Deloitte Financial Advisory Services must pay New York $10 million and refrain from consulting additional state-regulated banks for one year after improperly sharing client data with Standard Chartered.
Intended to ensure strong Bank Secrecy Act programs, compliance audits can nonetheless have an unintended consequence: they can get banks in trouble, say consultants.
Two recent evaluations of third-party audits conducted on behalf of banks highlights an unresolved question in the compliance world: can you sometimes get what you pay for?
Small brokerage firms will no longer be exempted from undertaking annual independent testing of anti-money laundering programs following a rule change approved last week by the Securities and Exchange Commission.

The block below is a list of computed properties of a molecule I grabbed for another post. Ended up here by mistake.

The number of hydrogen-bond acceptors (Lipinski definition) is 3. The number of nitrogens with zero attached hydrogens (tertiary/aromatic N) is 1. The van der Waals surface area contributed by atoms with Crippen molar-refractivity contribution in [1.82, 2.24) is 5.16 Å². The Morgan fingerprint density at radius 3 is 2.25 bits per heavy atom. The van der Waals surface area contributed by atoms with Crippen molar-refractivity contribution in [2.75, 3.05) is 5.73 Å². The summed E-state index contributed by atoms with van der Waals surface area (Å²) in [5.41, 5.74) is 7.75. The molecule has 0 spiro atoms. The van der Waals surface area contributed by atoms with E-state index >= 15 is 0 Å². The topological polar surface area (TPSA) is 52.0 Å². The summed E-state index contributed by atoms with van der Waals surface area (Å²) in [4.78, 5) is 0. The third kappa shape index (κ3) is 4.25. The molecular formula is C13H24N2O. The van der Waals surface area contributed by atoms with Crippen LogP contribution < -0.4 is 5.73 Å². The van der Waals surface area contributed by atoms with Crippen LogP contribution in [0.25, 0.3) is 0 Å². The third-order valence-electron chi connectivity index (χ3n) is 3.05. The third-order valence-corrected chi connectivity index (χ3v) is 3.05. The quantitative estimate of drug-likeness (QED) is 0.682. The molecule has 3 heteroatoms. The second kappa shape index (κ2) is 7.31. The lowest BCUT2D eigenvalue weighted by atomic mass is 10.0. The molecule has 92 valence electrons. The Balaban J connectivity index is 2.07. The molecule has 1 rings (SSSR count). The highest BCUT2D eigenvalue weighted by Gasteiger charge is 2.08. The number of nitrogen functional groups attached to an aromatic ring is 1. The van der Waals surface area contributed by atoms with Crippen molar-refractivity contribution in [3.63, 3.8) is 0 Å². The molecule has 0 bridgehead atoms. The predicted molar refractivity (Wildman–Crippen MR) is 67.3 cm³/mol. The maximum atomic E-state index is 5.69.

The U.S. Treasury Department is challenging a federal judge's recommendation to drop civil charges against a former attorney accused of helping a Miami bank hide over $20 million in losses.
Compliance officers at smaller financial institutions say that meeting the independent testing requirements of an AML program can be difficult. But current and former regulators say there are ways to keep the entire audit or portions of it in-house, a cost savings, if institutions are creative.
Account history reviews are often expensive but their lengths can be negotiated, according to KPMG Forensic principal Darren Donovan.